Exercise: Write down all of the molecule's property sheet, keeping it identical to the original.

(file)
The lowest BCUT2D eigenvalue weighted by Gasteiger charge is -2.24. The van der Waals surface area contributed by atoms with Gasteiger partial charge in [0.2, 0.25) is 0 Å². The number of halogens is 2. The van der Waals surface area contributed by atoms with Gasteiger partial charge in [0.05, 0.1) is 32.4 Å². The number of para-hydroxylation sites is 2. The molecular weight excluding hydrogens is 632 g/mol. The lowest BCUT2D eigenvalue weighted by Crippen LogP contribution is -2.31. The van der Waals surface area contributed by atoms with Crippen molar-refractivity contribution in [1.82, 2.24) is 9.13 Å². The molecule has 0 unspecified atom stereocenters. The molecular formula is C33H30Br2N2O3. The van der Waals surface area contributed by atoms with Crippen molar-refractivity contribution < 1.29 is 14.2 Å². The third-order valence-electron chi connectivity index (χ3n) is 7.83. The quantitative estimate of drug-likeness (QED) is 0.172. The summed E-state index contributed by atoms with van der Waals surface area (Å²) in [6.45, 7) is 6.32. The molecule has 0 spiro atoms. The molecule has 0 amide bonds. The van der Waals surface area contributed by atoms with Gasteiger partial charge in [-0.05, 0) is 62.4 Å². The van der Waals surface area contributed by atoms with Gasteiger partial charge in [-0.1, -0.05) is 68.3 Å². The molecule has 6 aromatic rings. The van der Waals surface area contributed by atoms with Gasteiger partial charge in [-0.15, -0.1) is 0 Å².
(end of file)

The lowest BCUT2D eigenvalue weighted by Gasteiger charge is -2.24. The van der Waals surface area contributed by atoms with Gasteiger partial charge in [0.2, 0.25) is 0 Å². The number of halogens is 2. The van der Waals surface area contributed by atoms with Gasteiger partial charge in [0.05, 0.1) is 32.4 Å². The number of para-hydroxylation sites is 2. The molecular weight excluding hydrogens is 632 g/mol. The lowest BCUT2D eigenvalue weighted by Crippen LogP contribution is -2.31. The van der Waals surface area contributed by atoms with Crippen molar-refractivity contribution in [1.82, 2.24) is 9.13 Å². The molecule has 0 unspecified atom stereocenters. The molecular formula is C33H30Br2N2O3. The van der Waals surface area contributed by atoms with Crippen molar-refractivity contribution < 1.29 is 14.2 Å². The third-order valence-electron chi connectivity index (χ3n) is 7.83. The quantitative estimate of drug-likeness (QED) is 0.172. The summed E-state index contributed by atoms with van der Waals surface area (Å²) in [6.45, 7) is 6.32. The molecule has 0 spiro atoms. The molecule has 0 amide bonds. The van der Waals surface area contributed by atoms with Gasteiger partial charge in [-0.05, 0) is 62.4 Å². The van der Waals surface area contributed by atoms with Gasteiger partial charge in [-0.1, -0.05) is 68.3 Å². The molecule has 6 aromatic rings. The van der Waals surface area contributed by atoms with Gasteiger partial charge in [-0.15, -0.1) is 0 Å².